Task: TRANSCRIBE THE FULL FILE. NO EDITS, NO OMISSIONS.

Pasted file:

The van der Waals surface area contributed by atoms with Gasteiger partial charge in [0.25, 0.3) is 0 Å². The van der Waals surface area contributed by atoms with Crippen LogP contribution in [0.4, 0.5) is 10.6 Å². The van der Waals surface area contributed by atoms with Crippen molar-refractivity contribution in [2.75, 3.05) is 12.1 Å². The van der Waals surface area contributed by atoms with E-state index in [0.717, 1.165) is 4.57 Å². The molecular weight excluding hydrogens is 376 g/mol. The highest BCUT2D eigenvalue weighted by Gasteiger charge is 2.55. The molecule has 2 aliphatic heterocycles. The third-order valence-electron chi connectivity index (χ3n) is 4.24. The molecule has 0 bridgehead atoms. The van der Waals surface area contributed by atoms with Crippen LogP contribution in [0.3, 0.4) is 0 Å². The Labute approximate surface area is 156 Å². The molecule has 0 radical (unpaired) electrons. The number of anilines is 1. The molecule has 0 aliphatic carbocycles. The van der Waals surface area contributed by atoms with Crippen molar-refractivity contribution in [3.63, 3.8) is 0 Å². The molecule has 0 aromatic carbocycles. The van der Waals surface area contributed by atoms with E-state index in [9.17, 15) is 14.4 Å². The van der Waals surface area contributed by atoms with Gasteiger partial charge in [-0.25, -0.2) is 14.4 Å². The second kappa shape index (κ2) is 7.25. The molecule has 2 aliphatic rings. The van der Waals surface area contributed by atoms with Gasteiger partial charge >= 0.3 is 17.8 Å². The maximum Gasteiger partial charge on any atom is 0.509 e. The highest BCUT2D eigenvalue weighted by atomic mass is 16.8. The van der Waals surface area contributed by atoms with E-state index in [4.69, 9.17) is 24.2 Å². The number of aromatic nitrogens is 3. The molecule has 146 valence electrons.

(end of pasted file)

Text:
The van der Waals surface area contributed by atoms with Gasteiger partial charge in [0.25, 0.3) is 0 Å². The van der Waals surface area contributed by atoms with Crippen LogP contribution in [0.4, 0.5) is 10.6 Å². The van der Waals surface area contributed by atoms with Crippen molar-refractivity contribution in [2.75, 3.05) is 12.1 Å². The van der Waals surface area contributed by atoms with E-state index in [0.717, 1.165) is 4.57 Å². The molecular weight excluding hydrogens is 376 g/mol. The highest BCUT2D eigenvalue weighted by Gasteiger charge is 2.55. The molecule has 2 aliphatic heterocycles. The third-order valence-electron chi connectivity index (χ3n) is 4.24. The molecule has 0 bridgehead atoms. The van der Waals surface area contributed by atoms with Crippen LogP contribution in [0.3, 0.4) is 0 Å². The Labute approximate surface area is 156 Å². The molecule has 0 radical (unpaired) electrons. The number of anilines is 1. The molecule has 0 aliphatic carbocycles. The van der Waals surface area contributed by atoms with Crippen molar-refractivity contribution in [3.63, 3.8) is 0 Å². The molecule has 0 aromatic carbocycles. The van der Waals surface area contributed by atoms with E-state index in [9.17, 15) is 14.4 Å². The van der Waals surface area contributed by atoms with Gasteiger partial charge in [-0.25, -0.2) is 14.4 Å². The second kappa shape index (κ2) is 7.25. The molecule has 2 aliphatic rings. The van der Waals surface area contributed by atoms with Gasteiger partial charge >= 0.3 is 17.8 Å². The maximum Gasteiger partial charge on any atom is 0.509 e. The highest BCUT2D eigenvalue weighted by atomic mass is 16.8. The van der Waals surface area contributed by atoms with E-state index in [4.69, 9.17) is 24.2 Å². The number of aromatic nitrogens is 3. The molecule has 146 valence electrons.